Make a sweet-spiced pastry by mixing together 6 ounces of flour and a teaspoon of ground cinnamon. Rub in 4 ounces of chilled butter that has been cubes until fine breadcrumbs are formed. I always to this with a mixer set on a slow speed these days as it stops the butter softening and turning it to a paste too early. If you don’t have a mixer, use your fingertips. Mix in 4 ounces of soft brown sugar and an egg yolk, and bring the mixture together with your hands to form a dough. If it is too dry to come together add a teaspoon or two of milk. Allow this to rest in the fridge for half an hour, or the freezer for half that time.

Whilst you wait for this, make the filling by beating together 1 ½ ounces of melted butter, 2 ounces each of chopped peel and ground almonds, 1 ounce of caster sugar and an egg yolk.

Roll out half the pastry so it fits in the bottom of an 8 inch cake tin, spread the filling over the top, then roll out the other half and place on top. Brush with egg white and bake for 30 minutes at 190 degrees C. Cool in tin.

TOP TIP: Sweet pastry is a tricky bugger to roll and lift without it braking apart, so roll it on cling film that’s been floured. You can pick it all up at once without tearing.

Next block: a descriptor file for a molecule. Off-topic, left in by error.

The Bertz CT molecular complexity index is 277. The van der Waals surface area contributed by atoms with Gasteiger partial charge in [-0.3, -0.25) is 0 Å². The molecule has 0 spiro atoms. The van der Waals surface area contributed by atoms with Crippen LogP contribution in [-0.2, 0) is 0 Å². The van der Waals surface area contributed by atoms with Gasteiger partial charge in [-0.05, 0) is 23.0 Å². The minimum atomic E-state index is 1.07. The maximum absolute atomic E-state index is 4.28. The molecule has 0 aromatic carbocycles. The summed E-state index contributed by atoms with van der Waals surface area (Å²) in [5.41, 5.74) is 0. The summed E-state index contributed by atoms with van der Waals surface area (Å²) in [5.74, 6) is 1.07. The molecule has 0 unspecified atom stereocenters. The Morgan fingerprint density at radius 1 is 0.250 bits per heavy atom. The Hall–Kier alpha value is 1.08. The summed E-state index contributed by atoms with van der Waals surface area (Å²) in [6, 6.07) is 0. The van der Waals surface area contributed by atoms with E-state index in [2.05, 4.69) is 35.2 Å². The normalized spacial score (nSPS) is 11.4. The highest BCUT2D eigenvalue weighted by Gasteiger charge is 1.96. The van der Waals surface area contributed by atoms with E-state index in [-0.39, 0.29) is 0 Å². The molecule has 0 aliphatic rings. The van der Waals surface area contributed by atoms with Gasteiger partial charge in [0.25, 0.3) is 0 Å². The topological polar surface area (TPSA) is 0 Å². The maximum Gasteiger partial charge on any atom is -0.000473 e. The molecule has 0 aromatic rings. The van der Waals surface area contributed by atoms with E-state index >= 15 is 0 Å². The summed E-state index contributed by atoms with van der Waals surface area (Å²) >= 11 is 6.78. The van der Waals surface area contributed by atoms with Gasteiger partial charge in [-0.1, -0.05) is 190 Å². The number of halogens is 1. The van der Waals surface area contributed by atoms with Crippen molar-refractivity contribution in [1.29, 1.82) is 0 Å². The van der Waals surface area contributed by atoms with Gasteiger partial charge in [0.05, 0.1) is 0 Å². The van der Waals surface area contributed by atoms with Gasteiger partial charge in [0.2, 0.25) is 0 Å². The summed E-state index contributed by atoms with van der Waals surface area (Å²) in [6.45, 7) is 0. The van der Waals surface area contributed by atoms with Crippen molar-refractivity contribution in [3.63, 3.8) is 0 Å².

#56 Stuffed Monkey - 5.5/10. It was an unusual sweet biscuity with a wonderful chewy citrus and marzipan flavored centre. I found it a little dry, however I think I may have overcooked it a little (I added an extra few minutes to the cooking time). That said, it got polished off pretty quickly and many people went for seconds, so what do I know!?

Thursday, June 5, 2008

#55 Asparagus and Eggs

It is said that the English Springtime officially commenced with the start of the asparagus season. It is a shame that everything we do so far removed from the seasons these days with our constant demand for year-round food. What is the point of eating a chlorosed watery tomato in November, I ask you!? Yet we all do it. Asparagus, however, although I’m sure that it could be provided all year round, isn’t; the season is ingrained there somewhere. Those that eat it would know not to buy at any other time. That said, I saw some in Asda the other day from Peru!